Today, the City Council passed two laws that show the City of New York truly leads by example. The new legislation—LL31/2016 and its sister LL32/2016—both amend the city’s current LEED law, strengthening existing sustainability requirements and introducing new measures that will make NYC-owned buildings among the most efficient in the country. Most striking? Most new city buildings and major retrofits will need to achieve LEED Gold and cut energy use in half.
When Urban Green began working with the city on this legislation over two years ago, a top priority was to set goals that were ambitious but achievable. Crucial to accomplishing this was the wealth of data on energy now available though LL84, NYC’s benchmarking law. This enabled the city to establish the first data-driven energy targets in the country—a new type of metric that many experts think will be necessary for us to achieve 80% carbon reductions by 2050. (To find out more, take a look at Metered.nyc.)
Passage of these two bills also represents a homecoming of sorts for Urban Green. Executive Director Russell Unger played a major role in drafting NYC’s groundbreaking LEED law a decade ago—LL86 of 2005, which required LEED for new city construction—and this new legislation ushers it into the post-Paris era of policies that will deliver deep carbon reductions.
We commend the City Council for passing a bill that brings the law up to date and puts NYC on the leading edge. The impact of this legislation will extend far beyond the city’s vast municipal portfolio, which amounts to 5% of the city’s building stock. New York’s designers and builders will need to create a new generation of hyper-efficient buildings that will ultimately advance building practice in the city’s private sector as well, and have worldwide implications given the international reach of many NYC firms.
So what exactly do the laws require? Here are the details:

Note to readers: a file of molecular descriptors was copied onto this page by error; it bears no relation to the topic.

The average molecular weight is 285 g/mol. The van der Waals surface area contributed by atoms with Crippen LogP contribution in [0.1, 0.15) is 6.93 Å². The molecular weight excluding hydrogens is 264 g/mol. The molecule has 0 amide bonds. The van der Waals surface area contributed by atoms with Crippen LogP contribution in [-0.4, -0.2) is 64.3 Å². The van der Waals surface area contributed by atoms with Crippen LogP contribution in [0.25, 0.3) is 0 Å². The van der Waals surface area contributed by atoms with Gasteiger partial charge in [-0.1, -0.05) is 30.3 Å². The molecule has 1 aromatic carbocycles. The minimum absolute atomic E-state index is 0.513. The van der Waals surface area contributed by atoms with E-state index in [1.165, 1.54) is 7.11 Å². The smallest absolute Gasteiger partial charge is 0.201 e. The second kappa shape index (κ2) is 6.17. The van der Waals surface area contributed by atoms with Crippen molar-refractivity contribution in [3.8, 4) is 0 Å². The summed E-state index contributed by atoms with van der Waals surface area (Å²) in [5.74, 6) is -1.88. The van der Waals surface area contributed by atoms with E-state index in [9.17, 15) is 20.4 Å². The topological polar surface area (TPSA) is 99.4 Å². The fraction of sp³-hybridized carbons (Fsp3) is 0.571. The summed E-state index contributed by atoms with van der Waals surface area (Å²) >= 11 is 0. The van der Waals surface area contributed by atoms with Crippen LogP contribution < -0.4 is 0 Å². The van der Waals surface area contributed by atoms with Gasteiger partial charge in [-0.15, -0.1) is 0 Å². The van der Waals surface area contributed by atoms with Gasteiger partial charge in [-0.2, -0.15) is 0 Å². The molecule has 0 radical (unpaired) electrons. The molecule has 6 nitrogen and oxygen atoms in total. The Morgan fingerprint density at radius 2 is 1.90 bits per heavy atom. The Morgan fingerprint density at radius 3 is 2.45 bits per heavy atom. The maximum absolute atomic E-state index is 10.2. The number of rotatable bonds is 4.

NEW LAWS: WHAT YOU NEED TO KNOW
- Requires that new capital projects for city-owned property (new construction, additions and substantial reconstruction) be designed to use no more than 50% of energy used today (called “low energy intensity buildings”).
- Allows both an energy budget path to reductions based on the median energy use for the building type as measured in the LL84 benchmarking data; and an energy modeling path based on the energy used by a building designed to meet ASHRAE 90.1 2013, which will be the city’s new energy code by no later than 2017.
- Allows the Mayor to establish alternative—but equally stringent—targets if needed.
- All projects must consider the feasibility of providing at least 10% of energy from onsite renewables, and projects three stories or less must consider the feasibility of net zero energy use.
- The city must develop a plan to ensure that by 2030 capital projects are designed to use no more than 38 kBTU/sf/year for new construction and 42 kBTU/sf/year for substantial renovations.
- Starting in 2019 and every third year thereafter, city must create a report containing best practices for designing low energy intensity buildings.
How LL31/2016 would affect two different types of city projects: schools and office buildings. Note how the two standards (ASHRAE and LL84 median) result in almost the same EUI numbers. The dark blue arrow shows the dramatic energy reductions required after 2017, while the light blue arrow shows future plans for reductions.
- Covers capital projects on city property with an estimated cost of $2 million or more, and other capital projects that receive significant city funding.
- Updates sustainability standards from LEED v3 to LEED v4, which has new requirements for Health Product Declarations and Environmental Product Declarations and more stringent requirements for energy efficiency.
- Note that for most projects, the more stringent efficiency requirements of Intro LL31/2016 will exceed and supersede the LEED energy efficiency requirements.
- The certification requirements for most building types have been increased, and more building types are covered by the law:
- Most new project types will be required to achieve LEED Gold rather than LEED Silver.
- Schools and hospitals will be required to achieve LEED Gold or alternative standards as designated by the Mayor, rather than LEED certification.
- Residential buildings, which had been exempt, will now be required to comply with the NYC version of the Enterprise Green Communities Criteria.
- Industrial, Factories, and High Hazard, which had been exempt, will now be required to meet the requirements for LEED certification, with some exemptions and/or alternative paths for additions and substantial alterations.
- All LEED Gold projects will be required to certify with USGBC, whereas only 50% had to certify in the past.